why do we need to study college algebra

You should learn algebra, and master it, if you want to be successful; algebra is essential. WeБve all heard the mythologies for not having to learn algebra from bored high school students and the New York Times. However, here is a look at a different set of myths concerning why you should learn algebra. You should study algebra because. math is inherently beautiful
You should study algebra because. it will help you develop critical thinking skills You should study algebra because. youБll use it directly on the job It doesnБt take long to figure out that these myths arenБt fully satisfying. Most students will inquire as to the purpose of learning algebra and the vast majority of them will be given an answer that does not provide purpose and context but rather underscores to the student that even БweБ (the parents, the educators, etc. ) donБt know why we teach algebra. Math is beautiful said few high school students ever. IБm going to guess that the only people who say that math is beautiful are high school or college math teachers. Seriously, telling students that they should study algebra because itБs beautiful will only serve to further disillusion them with the very thing we want them to learn. Yes, math is beautiful but that isnБt why we should learn algebra. Critical thinking skills are a basic skillset that is developed in a variety of ways. Learning to read develops critical thinking skills. Reading challenging books develops critical thinking skills.


Learning to БreadБ music and play an instrument develops critical thinking skills. Learning logic and rhetoric develops critical thinking skills. I think you are starting to get the picture. Learning algebra does have limited value in sharpening critical thinking skills but that is hardly a good enough answer to the studentБs question of Бwhy must I learn this? Б For the final myth, letБs be honest; how many of us actually use algebra directly on the job? IБve spoken with carpenters who regularly use trigonometry and many who only use basic arithmetic and are successful carpenters. Most students who have even a vague idea of what industry they want to work in will already know if advanced algebra will be required in that line of work. There are some careers out there that rely on algebra everyday and if a student is interested in those careers, focusing on algebra is a must. But for everyone else, saying БyouБll use it at workБ, while occasionally true, is an easily spotted myth. 1. Speed: We can directly use algebra to solve problems more quickly and easily than we could do otherwise. For example, a simple algebraic equation can help you make a recipe smaller or when youБre doing home repairs. 2. A Building Block: Algebra can serve as a building block that we can use to learn more advanced math like statistics, calculus, etc. and learn more advanced subjects, like physics, chemistry, etc.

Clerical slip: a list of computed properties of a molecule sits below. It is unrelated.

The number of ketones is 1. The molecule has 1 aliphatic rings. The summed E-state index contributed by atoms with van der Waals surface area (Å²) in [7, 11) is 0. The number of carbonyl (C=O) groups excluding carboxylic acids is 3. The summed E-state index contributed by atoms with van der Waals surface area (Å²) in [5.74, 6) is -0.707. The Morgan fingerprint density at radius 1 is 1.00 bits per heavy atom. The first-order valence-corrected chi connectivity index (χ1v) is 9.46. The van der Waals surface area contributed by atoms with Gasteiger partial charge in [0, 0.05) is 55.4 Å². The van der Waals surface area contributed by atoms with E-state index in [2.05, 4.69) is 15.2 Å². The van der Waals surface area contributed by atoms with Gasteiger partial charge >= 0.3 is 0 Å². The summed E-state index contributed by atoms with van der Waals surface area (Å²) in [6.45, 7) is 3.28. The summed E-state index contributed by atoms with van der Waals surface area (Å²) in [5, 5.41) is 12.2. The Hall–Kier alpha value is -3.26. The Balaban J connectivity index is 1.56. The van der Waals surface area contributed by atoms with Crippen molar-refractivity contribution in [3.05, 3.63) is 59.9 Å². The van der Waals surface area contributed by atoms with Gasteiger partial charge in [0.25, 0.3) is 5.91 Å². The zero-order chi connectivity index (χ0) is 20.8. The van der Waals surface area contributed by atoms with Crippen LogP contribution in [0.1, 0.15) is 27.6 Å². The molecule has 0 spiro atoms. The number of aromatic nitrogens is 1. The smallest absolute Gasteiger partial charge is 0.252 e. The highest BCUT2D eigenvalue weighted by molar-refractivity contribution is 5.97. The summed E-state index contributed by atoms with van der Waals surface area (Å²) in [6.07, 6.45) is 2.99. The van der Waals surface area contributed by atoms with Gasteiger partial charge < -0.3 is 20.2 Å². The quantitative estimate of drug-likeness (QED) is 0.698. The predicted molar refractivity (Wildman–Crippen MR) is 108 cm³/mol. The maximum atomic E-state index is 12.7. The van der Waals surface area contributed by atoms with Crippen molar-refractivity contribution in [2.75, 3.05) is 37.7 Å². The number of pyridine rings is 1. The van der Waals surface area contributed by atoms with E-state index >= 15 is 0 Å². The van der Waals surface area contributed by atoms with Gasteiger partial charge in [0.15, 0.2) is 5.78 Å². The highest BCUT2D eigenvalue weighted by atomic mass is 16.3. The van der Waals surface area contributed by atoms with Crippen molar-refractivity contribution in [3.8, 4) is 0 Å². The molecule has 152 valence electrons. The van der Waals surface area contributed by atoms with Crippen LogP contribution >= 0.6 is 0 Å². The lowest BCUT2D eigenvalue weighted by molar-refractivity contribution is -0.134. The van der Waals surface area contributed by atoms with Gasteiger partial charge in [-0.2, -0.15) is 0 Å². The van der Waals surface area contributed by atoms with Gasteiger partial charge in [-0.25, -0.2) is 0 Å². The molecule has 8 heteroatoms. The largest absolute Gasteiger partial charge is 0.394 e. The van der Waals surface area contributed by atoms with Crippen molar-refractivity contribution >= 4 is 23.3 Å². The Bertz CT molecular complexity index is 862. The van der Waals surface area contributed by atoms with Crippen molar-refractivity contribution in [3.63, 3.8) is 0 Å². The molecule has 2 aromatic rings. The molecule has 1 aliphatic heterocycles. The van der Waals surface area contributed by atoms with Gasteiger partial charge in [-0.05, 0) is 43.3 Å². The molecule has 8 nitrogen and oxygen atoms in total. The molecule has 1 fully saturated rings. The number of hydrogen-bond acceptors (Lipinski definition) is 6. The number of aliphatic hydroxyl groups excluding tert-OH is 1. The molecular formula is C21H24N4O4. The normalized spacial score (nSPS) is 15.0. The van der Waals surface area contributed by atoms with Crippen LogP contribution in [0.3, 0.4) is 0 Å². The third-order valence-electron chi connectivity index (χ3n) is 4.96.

Experts say that members of the next generation could change jobs 30-40 times throughout their career, so you donБt know if you will need some of the algebra you learn or not. Learning algebra is a life skill beneficial for upward mobility. 3. So that we can understand and critically evaluate the math done by others such as reporters, political candidates, insurance salesmen, bank loan officers, etc. People will always use the skills they have to succeed and while you could succeed in some careers without understanding algebra, understanding algebra will make it easier to succeed. Algebra is an important life skill to have if you want to do things quicker, be able to transition easier from career to career, and avoid being taken advantage of by people who can БtwistБ the numbers in their favor. Part three of a four part series on math. Part 1 Бб Part 2 Бб Part 3 Бб Part 4 Бб Do you love? Or are numbers the of your existence? No matter whether you're a of or not, it's clearly an important subject to. After all, how would you buy food at a grocery store, it, and then divide it amongst your family members without knowing basic? Most of us start our mathematical journey learning the basics of. From there, we move on to subtraction. After we've mastered the pluses and the minuses, we advance to and division. Sooner or later, we all reach the point where we make the into more advanced.